Mapping Scandinavian Crime Fiction

Mapping Scandinavian Crime Fiction

It’s impossible to ignore. The host of Scandinavian crime writers are laying siege to the bestseller lists – but what are the factors behind this all-conquering armada?

The study of this phenomenon makes for some fascinating conclusions, relating as much to the insights into Scandinavian society provided by this fiction as much as to any intrinsic literary merit (and regarding the latter, it is undoubtedly true that Nordic crime fiction carries a more respectable cachet – justifiably or otherwise – than similar genre fiction produced in Britain or the US). 
 
Cult coppers
 
Novelty and perceived ‘quality’ are both factors in the astonishing success in Britain of the lengthy, slow-burning Danish TV series The Killing, which refracted and reinvented police procedural clichés through an intriguing Danish prism. The actress Sofie Gråbøl, as the tenacious, unsmiling copper Sarah Lund with a dysfunctional personal life (in an unvarying black-and-white Faeroe Island jumper) is now a cult figure, and has even generated leader columns in The Times. Søren Sveistrup may have written his magnum opus for television, but he is unquestionably part of the Nordic literary juggernaut.
 
Pathfinders
 
Two writers – a crime-writing team – might be said to have started it all. It is a cause for real celebration that readers (other than Scandinavians) can now read the complete works (in English) of the duo of Maj Sjöwall and Per Wahlöö. The critical stock of Sjöwall/Wahlöö could not be higher, with most fellow crime writing practitioners rating them as the very best exponents of the police procedural.
So if you haven't familiarised yourself yet with the Martin Beck series, of which The Laughing Policeman (1968) is the best known, you should; Beck is the ultimate Scandinavian copper, and the setting is (to British eyes) strikingly unfamiliar. And if you prefer to ignore the subtle Marxist perspective of the books, it is easy to do so.
 
The different kinds of snow
 
Two decades or so later, Peter Høeg’s kick-started the modern invasion – without trying to do so. The atmospheric literary crime novel that almost single-handedly inaugurated – without trying to – the current Scandinavian wave. Miss Smilla’s Feeling for Snow mesmerises with its evocative use of Copenhagen locales and weather, so significant for the troubled, intuitive heroine. Most of all, it’s the poetic quality of the novel that haunts the reader.
 
The ‘V’ in ‘Wallander’
 
The real momentum, however, began with Henning Mankell. Currently the subject of two TV series (one British, one Swedish), Henning Mankell’s detective Kurt Wallander (something of an alter ego for the similarly laconic Mankell) is one of the great creations of modern crime fiction: overweight, diabetes-ridden and with all the problems of modern society leaving scars on his soul. Firewall is one of the writer’s unvarnished portraits of modern life, in which society and all its institutions, not least the family, are put under the microscope. Mankell’s long-term protagonist finds himself propelled into a new area of crime: cyberspace. Several deaths have occurred: the victims include the user of a cash dispenser, and a taxi driver murdered by two young girls. The country is plunged into a blackout by an electricity failure, and a grim find is made at a power station.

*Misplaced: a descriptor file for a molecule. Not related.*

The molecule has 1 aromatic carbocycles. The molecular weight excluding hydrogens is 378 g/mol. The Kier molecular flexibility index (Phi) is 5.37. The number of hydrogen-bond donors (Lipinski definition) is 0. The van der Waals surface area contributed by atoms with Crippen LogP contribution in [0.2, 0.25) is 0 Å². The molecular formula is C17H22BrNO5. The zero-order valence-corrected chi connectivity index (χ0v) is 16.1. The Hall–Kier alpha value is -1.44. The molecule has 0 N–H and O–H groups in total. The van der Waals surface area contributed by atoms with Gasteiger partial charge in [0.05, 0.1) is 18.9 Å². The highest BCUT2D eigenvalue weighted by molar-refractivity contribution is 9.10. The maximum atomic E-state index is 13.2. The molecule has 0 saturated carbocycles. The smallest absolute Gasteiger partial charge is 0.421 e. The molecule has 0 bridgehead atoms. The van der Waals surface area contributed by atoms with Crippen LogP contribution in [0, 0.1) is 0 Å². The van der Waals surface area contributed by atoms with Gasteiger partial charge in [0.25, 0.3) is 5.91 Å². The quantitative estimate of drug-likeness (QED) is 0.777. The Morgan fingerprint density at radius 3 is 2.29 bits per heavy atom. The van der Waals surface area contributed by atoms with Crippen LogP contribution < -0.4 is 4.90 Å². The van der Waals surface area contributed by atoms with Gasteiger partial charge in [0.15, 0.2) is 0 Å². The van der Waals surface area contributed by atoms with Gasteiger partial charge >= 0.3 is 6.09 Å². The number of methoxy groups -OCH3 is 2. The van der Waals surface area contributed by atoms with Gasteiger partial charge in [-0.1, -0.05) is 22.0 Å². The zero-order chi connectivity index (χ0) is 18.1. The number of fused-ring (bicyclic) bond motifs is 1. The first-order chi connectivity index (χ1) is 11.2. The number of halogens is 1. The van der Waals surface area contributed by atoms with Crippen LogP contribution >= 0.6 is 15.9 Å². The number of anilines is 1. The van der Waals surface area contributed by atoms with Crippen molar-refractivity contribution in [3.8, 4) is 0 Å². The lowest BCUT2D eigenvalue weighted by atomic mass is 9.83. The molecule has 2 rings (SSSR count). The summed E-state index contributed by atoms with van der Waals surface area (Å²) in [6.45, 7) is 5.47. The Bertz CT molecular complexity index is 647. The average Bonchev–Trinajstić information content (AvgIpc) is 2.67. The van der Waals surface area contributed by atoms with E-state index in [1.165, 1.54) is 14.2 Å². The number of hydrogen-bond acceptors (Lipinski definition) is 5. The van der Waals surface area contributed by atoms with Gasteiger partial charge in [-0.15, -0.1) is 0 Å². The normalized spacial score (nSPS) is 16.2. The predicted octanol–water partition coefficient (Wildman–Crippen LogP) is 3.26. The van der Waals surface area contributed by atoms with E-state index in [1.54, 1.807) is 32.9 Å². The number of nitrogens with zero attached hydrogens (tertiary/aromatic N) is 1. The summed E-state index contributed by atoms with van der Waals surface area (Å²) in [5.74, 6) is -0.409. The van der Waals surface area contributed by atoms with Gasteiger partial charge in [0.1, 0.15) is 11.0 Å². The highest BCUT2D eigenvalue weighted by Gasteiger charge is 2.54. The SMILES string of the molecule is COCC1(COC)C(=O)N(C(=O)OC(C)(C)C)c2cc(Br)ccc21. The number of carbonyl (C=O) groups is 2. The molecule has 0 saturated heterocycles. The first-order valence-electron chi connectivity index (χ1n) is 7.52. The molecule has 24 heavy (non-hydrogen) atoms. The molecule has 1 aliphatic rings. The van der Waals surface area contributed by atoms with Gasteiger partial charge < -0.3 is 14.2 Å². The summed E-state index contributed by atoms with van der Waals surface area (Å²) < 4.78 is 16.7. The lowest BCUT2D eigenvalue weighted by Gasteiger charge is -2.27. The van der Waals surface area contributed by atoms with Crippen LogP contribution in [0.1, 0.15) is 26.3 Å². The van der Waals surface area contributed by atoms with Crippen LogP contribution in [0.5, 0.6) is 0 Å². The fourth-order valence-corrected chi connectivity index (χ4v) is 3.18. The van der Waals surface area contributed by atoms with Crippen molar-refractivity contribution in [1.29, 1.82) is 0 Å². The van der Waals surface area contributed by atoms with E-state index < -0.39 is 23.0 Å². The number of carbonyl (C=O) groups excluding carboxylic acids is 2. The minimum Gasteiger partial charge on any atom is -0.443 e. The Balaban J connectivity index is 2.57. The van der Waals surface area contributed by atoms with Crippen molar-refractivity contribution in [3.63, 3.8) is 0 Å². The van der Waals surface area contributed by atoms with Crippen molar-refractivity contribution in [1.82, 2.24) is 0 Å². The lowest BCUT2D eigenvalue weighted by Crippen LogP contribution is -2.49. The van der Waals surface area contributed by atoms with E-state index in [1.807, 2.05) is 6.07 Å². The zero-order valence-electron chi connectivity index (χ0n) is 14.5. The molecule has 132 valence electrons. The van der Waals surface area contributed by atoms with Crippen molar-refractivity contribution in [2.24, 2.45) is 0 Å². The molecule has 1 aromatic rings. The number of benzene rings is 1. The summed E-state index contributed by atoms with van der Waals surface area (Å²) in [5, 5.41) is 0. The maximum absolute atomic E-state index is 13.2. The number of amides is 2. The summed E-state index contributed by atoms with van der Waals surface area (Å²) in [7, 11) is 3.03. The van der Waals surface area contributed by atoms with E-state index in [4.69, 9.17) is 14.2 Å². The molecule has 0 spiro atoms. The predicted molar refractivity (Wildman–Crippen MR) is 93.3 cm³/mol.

From beyond the grave
 
The really big hitter, however, is no longer with us. Stieg Larsson is the ultimate posthumous phenomenon. His anti-heroine Lisbeth Salander is a million miles away from the alcoholic coppers with messy private lives who crowd most current fare. She is a damaged, resentful young girl, using her goth makeup, tattoos and piercings to conceal -- and barely, at that -- her sociopathic tendencies. But the appearance is deceptive -- she has a laserlike intelligence and an ability to assess the depths of the human psyche.
 
Stieg Larsson pairs her with a journalist who has fallen from grace and is redeeming himself by investigating a string of grisly killings from four decades ago. But his surly computer hacker assistant turns out to be more than his equal when the duo takes on the darker tributaries of the influential Vanger family, while she exacts revenge on a corrupt authority figure who has abused her. The Girl with the Dragon Tattoo (Men Who Hate Women in its native Sweden) is an exuberant, incendiary piece of fiction that defies category -- it's a shame that its author was never able to witness its success.
 
The next Stieg Larsson
 
Who next? Is Jo Nesbø really ‘the next Stieg Larsson’ as it proclaims on the jackets? Perhaps not, but he’s certainly the breakthrough Nordic crime writer post-Larsson, and such Jo Nesbø books as The Devil’s Star (2003) and his massive 2007 novel The Snowman are more quirky and individual than those of most of his Scandinavian colleagues – not least thanks to Nesbø’s wonderfully dyspeptic detective, Harry Hole (pronounced ‘Hurler’). The Redbreast, one of the writer’s most riveting novels, might be said to have predicted the recent neo-Nazi killings in Norway – and the book’s scarifying vision of Nordic fascism is as powerful as its emotional force and humour. 
 
Tip of the Iceberg
 
Who haven’t I mentioned? There is a host of talent still to explore, but one could name just ten more Scandinavian authors: Arnaldur Indriđason, Yrsa Sigurđardóttir, Håkan Nesser, Anne Holt, Johan Theorin, Karin Fossum, Gunnar Staalesen, the duo of Roslund and Hellström and Camilla Läckberg. The Nordic invasion continues with these talented writers (and many more). It’s an admirable situation, for which readers of the most accomplished crime fiction – from any country -- can be infinitely grateful.
 
 
 
Death in a Cold Climate: A Guide to Scandinavian Crime Fiction is published on 20 January by Palgrave Macmillan.